The former minister recalls that at the time, a Member of Parliament earned Sh4,000 while a Cabinet minister earned between Sh7,000 and Sh8,000.

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Born in 1911, Oginga Odinga, the man who would become Kenya’s first Vice President, was educated first at Maseno and then Alliance Boys. He later joined Makerere for a diploma in education. On graduation, he went back to  Maseno as a teacher.

Odinga taught under the renowned mathematician and later principal of Alliance High School (from 1940), Carey Francis, who was initially fond of him but changed his mind towards the end, describing Odinga as a man who was “discontented with life and grumbled at everything”.

He became the Minister for Home Affairs in the first independent Cabinet.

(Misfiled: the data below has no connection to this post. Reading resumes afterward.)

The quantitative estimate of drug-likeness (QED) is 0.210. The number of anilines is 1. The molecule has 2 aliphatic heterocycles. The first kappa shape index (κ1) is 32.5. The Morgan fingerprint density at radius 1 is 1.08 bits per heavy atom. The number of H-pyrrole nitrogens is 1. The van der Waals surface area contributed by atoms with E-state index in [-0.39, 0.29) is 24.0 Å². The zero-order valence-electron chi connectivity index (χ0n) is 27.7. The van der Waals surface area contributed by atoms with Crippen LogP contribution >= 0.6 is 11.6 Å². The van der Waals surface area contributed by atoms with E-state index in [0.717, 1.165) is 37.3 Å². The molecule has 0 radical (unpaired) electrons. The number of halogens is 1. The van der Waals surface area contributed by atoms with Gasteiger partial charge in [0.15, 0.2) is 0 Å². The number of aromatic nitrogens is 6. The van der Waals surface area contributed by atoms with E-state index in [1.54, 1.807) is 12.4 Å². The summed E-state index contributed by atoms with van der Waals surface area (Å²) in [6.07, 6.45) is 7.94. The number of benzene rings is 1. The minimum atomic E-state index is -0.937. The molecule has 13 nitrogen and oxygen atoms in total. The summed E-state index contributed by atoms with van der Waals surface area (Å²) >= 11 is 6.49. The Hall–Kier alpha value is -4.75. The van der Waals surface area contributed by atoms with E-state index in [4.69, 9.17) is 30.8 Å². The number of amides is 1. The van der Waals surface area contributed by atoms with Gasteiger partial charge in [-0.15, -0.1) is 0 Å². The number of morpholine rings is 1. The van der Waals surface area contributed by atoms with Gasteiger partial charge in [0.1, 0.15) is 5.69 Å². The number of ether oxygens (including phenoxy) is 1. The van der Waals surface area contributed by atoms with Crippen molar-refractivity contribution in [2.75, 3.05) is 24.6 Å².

Mungai’s classmates at Alliance included former Cabinet ministers Kyale Mwendwa, Julius Kiano, Robert Matano and Munyua Waiyaki.

The man who would become Health, Defence and later Foreign Affairs minister in the Kenyatta administration first met President Kenyatta while at Alliance in 1941. The meeting took place in Dagoretti, which is Mungai’s birthplace.

Shifta war

The former minister, under whom the Shifta War was prosecuted, recalls this meeting thus, “Mzee was a very impressive man with big red eyes.” Mungai would, after independence, also become Kenyatta’s personal doctor.

Tom Mboya joined Mang’u High School, then Holy Ghost College, in 1946, and is said to have been one of the school’s leading debaters and actors. He later joined the labour movement and became Minister for Labour in 1962. Mboya was independent Kenya’s Minister for Justice and Constitutional Affairs.

James Gichuru, who twice gave up his political seat to accommodate Kenyatta, completed his secondary school at Alliance at the age of 16 and proceeded to Makerere for a teaching diploma course.